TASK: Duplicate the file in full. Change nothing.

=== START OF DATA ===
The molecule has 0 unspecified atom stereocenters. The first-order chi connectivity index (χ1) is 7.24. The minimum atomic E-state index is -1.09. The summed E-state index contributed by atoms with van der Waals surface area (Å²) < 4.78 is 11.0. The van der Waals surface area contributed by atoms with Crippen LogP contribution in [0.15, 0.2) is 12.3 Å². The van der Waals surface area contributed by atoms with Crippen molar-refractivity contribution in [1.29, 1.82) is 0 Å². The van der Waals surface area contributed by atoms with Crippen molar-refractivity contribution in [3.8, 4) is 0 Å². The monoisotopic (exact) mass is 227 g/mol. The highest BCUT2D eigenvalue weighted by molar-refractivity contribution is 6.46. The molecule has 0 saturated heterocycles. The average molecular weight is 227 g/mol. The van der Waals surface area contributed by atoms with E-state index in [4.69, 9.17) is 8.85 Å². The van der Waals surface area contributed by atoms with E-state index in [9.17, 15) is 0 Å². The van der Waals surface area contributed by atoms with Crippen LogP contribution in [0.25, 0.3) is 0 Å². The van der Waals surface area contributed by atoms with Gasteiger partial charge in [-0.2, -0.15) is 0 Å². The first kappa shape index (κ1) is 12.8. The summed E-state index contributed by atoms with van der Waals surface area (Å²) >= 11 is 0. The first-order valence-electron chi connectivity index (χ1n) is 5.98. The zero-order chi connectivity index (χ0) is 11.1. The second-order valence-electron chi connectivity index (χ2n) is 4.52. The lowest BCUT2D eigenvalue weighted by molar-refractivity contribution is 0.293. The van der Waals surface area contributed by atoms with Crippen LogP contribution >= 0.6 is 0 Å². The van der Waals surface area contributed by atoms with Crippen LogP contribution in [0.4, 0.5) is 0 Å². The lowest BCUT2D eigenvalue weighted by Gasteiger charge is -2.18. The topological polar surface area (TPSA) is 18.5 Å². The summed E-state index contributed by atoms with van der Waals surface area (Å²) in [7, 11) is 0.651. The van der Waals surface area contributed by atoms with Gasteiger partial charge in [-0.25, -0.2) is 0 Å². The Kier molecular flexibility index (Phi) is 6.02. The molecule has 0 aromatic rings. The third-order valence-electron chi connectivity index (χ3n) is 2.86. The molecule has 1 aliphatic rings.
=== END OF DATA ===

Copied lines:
The molecule has 0 unspecified atom stereocenters. The first-order chi connectivity index (χ1) is 7.24. The minimum atomic E-state index is -1.09. The summed E-state index contributed by atoms with van der Waals surface area (Å²) < 4.78 is 11.0. The van der Waals surface area contributed by atoms with Crippen LogP contribution in [0.15, 0.2) is 12.3 Å². The van der Waals surface area contributed by atoms with Crippen molar-refractivity contribution in [1.29, 1.82) is 0 Å². The van der Waals surface area contributed by atoms with Crippen molar-refractivity contribution in [3.8, 4) is 0 Å². The monoisotopic (exact) mass is 227 g/mol. The highest BCUT2D eigenvalue weighted by molar-refractivity contribution is 6.46. The molecule has 0 saturated heterocycles. The average molecular weight is 227 g/mol. The van der Waals surface area contributed by atoms with E-state index in [4.69, 9.17) is 8.85 Å². The van der Waals surface area contributed by atoms with E-state index in [9.17, 15) is 0 Å². The van der Waals surface area contributed by atoms with Crippen LogP contribution in [0.25, 0.3) is 0 Å². The van der Waals surface area contributed by atoms with Gasteiger partial charge in [-0.2, -0.15) is 0 Å². The first kappa shape index (κ1) is 12.8. The summed E-state index contributed by atoms with van der Waals surface area (Å²) >= 11 is 0. The first-order valence-electron chi connectivity index (χ1n) is 5.98. The zero-order chi connectivity index (χ0) is 11.1. The second-order valence-electron chi connectivity index (χ2n) is 4.52. The lowest BCUT2D eigenvalue weighted by molar-refractivity contribution is 0.293. The van der Waals surface area contributed by atoms with Crippen LogP contribution >= 0.6 is 0 Å². The van der Waals surface area contributed by atoms with Crippen LogP contribution in [0.4, 0.5) is 0 Å². The lowest BCUT2D eigenvalue weighted by Gasteiger charge is -2.18. The topological polar surface area (TPSA) is 18.5 Å². The summed E-state index contributed by atoms with van der Waals surface area (Å²) in [7, 11) is 0.651. The van der Waals surface area contributed by atoms with Gasteiger partial charge in [-0.25, -0.2) is 0 Å². The Kier molecular flexibility index (Phi) is 6.02. The molecule has 0 aromatic rings. The third-order valence-electron chi connectivity index (χ3n) is 2.86. The molecule has 1 aliphatic rings.